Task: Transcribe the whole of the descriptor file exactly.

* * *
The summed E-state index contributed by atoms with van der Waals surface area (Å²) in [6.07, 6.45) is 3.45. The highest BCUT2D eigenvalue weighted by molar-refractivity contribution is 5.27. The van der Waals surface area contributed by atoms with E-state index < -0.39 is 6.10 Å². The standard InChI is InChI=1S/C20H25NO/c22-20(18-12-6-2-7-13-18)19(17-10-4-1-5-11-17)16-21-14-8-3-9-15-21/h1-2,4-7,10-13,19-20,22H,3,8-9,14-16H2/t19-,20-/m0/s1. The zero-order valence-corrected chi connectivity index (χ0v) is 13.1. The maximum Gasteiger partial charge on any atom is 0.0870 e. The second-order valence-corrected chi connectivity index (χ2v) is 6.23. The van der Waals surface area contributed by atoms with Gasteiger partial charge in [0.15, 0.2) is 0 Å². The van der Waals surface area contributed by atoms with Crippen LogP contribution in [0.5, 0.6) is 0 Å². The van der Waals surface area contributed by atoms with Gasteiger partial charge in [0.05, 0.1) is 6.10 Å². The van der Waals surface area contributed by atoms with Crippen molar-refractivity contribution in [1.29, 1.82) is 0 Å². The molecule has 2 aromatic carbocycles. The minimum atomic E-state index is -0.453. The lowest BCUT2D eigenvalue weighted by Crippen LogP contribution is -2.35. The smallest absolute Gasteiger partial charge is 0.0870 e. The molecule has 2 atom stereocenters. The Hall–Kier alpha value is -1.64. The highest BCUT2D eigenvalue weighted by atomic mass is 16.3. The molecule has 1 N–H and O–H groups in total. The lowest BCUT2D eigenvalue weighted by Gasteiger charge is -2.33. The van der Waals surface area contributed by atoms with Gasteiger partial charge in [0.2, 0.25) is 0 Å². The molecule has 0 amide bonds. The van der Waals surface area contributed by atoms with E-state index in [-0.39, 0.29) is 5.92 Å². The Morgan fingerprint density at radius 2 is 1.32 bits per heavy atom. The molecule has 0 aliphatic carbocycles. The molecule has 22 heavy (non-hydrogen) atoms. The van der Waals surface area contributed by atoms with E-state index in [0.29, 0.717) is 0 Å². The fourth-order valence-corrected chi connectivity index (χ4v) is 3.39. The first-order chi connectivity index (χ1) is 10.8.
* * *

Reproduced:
The summed E-state index contributed by atoms with van der Waals surface area (Å²) in [6.07, 6.45) is 3.45. The highest BCUT2D eigenvalue weighted by molar-refractivity contribution is 5.27. The van der Waals surface area contributed by atoms with E-state index < -0.39 is 6.10 Å². The standard InChI is InChI=1S/C20H25NO/c22-20(18-12-6-2-7-13-18)19(17-10-4-1-5-11-17)16-21-14-8-3-9-15-21/h1-2,4-7,10-13,19-20,22H,3,8-9,14-16H2/t19-,20-/m0/s1. The zero-order valence-corrected chi connectivity index (χ0v) is 13.1. The maximum Gasteiger partial charge on any atom is 0.0870 e. The second-order valence-corrected chi connectivity index (χ2v) is 6.23. The van der Waals surface area contributed by atoms with Gasteiger partial charge in [0.15, 0.2) is 0 Å². The van der Waals surface area contributed by atoms with Crippen LogP contribution in [0.5, 0.6) is 0 Å². The van der Waals surface area contributed by atoms with Gasteiger partial charge in [0.05, 0.1) is 6.10 Å². The van der Waals surface area contributed by atoms with Crippen molar-refractivity contribution in [1.29, 1.82) is 0 Å². The molecule has 2 aromatic carbocycles. The minimum atomic E-state index is -0.453. The lowest BCUT2D eigenvalue weighted by Crippen LogP contribution is -2.35. The smallest absolute Gasteiger partial charge is 0.0870 e. The molecule has 2 atom stereocenters. The Hall–Kier alpha value is -1.64. The highest BCUT2D eigenvalue weighted by atomic mass is 16.3. The molecule has 1 N–H and O–H groups in total. The lowest BCUT2D eigenvalue weighted by Gasteiger charge is -2.33. The van der Waals surface area contributed by atoms with Gasteiger partial charge in [0.2, 0.25) is 0 Å². The molecule has 0 amide bonds. The van der Waals surface area contributed by atoms with E-state index in [-0.39, 0.29) is 5.92 Å². The Morgan fingerprint density at radius 2 is 1.32 bits per heavy atom. The molecule has 0 aliphatic carbocycles. The molecule has 22 heavy (non-hydrogen) atoms. The van der Waals surface area contributed by atoms with E-state index in [0.29, 0.717) is 0 Å². The fourth-order valence-corrected chi connectivity index (χ4v) is 3.39. The first-order chi connectivity index (χ1) is 10.8.